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7 Steps to Building a Retirement Budget

Retirement Planning
older couple doing paperwork and planning their retirement budget

While entering retirement is certainly an exciting, celebratory time, it also involves a host of financial considerations. As you make this major transition, it's important to evaluate your financial situation and make the proper adjustments. A retirement budget may help you stay more financially stable. Here are some steps to consider as you get started.

1. Examine Your Expenses

When devising a retirement budget, it's good to be realistic about how much you may need for your day-to-day life. You might be most active during the first few years of retirement. Consider setting aside some money to cover the costs of travel, new hobbies and social activities.

Health care and medical bills tend to be big expenses after retirement. A recent report found that retirees in the U.S. spent an average of $122,000 on medical costs between the time they turned 70 and when they passed — most of which was paid out of pocket. Try to account for these potential changes in your expenses when devising a new spending plan.

2. Find Small Ways to Save

Since retirees generally live on a fixed income, consider reducing your cost of living as much as you can without radically diminishing your quality of life.

The areas where you choose to cut back largely depend on your personal needs and preferences. If your kids are grown and have left the nest, you might want to downsize. When you no longer work, you may choose to have one car for the household instead of two. You could also save on food by eating out less, or you could reduce monthly bills by canceling subscriptions you no longer use.

3. Create a Retirement Paycheck

Giving yourself a "retirement paycheck" simply means allotting yourself a regular amount of money each month. Factors that could affect your retirement paycheck include any continuing work, Social Security, mortgage payments and other bills, debt, retirement accounts, savings and investments, and insurance.

To supplement your retirement paycheck, you could purchase an annuity, which provides regular payments on a fixed schedule. An annuity has an accumulation phase as well as a payout phase. The type of annuity — fixed, variable, deferred or immediate — that might work for you depends on whether you're saving for retirement or already retired. As you determine which type is best, you may want to be mindful of any potential surrender charges. Immediate annuities and annuities that have been annuitized generally don't come with surrender charges, but funds are often not accessible outside of the guaranteed income stream.

4. Bucket Your Savings

When planning your retirement budget, you'll generally also need to determine how long you'll accumulate assets and when you'll start taking money out of each of these funds. To help make this determination, consider the "three-bucket approach" to savings. This approach separates your money into three different pools, or "buckets," to help provide income from different sources at different points during your retirement.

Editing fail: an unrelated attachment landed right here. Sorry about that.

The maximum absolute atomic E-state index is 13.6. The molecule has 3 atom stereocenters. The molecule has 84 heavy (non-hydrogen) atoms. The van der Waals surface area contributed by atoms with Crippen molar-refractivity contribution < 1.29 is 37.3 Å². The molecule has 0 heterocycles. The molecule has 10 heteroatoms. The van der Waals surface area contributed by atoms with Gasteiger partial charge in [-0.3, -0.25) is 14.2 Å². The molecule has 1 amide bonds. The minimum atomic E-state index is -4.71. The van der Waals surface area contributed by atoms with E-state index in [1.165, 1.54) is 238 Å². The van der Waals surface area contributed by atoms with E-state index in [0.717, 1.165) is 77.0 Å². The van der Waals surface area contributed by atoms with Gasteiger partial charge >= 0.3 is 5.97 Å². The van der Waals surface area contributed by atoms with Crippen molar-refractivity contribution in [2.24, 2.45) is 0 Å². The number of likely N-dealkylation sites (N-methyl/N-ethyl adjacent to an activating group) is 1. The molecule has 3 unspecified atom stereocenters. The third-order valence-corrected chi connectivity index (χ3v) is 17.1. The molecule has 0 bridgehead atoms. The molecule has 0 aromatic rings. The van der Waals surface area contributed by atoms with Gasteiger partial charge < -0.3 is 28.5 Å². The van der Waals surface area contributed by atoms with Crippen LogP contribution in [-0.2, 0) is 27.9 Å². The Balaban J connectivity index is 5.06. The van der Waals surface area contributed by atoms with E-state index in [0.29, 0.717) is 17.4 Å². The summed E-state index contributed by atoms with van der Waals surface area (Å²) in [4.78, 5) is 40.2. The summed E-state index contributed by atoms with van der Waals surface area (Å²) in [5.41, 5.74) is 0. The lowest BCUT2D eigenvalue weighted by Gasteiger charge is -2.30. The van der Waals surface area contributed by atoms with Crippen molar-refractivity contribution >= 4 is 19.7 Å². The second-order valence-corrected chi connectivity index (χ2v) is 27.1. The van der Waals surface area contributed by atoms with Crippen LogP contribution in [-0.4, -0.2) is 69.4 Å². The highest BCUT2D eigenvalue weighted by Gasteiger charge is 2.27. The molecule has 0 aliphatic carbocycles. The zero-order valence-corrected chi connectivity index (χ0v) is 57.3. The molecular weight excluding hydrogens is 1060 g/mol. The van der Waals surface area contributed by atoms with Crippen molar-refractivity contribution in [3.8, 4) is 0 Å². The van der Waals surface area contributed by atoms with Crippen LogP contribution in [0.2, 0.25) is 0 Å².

The first bucket contains cash reserves that you may need to tap into in the next few years. Generally, it consists of guaranteed, liquid income as well as Social Security and pension funds. The second bucket is for money you may need within the next 10 years.

Finally, your third financial bucket is for the distant future. This may contain longer-term investments. By keeping these higher-risk investments in the third bucket, you'll allow them more time to potentially net a higher return. Just keep in mind that these investments do not guarantee growth and have the potential for both gains and losses.

5. Earn Some Side Income

Could you use extra cash to boost your retirement income? If so, you might want to take on some side jobs. Or you could capitalize on your experience as a seasoned pro in your field and offer consulting services. By working, you could boost your retirement income and also create an avenue to explore your passions and meet new people.

6. Assess Your Tax Strategy

How and when you'll be taxed affects your retirement budget. Traditional IRAs are tax-deferred. However, you'll be taxed when you start withdrawing funds. Roth IRAs are taxed the year you make contributions, so you can enjoy tax-free distributions on earnings as long as certain requirements are met. Pension payments are taxable. Examine your accounts and consider speaking with a tax professional to understand your tax obligations.

7. Review Your Spending Plan Regularly

A good budget reflects changes in needs and lifestyle. Consider sitting down, reviewing your spending plan, and making adjustments as needed on a regular basis. With so many moving parts and considerations, it might be useful to meet with a financial professional to discuss your concerns, assess your needs and develop a budget.

A retirement budget could help you live more comfortably in your non-working years. Use these tips to get started and keep in mind that the budgetary choices you make today will likely affect your financial future.

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To qualify for tax-free, penalty-free distributions on Roth IRA earnings, the account must in place for at least five years and the account owner must be over age 59 ½, using the distributions for a first-time home purchase, or due to death or disability.

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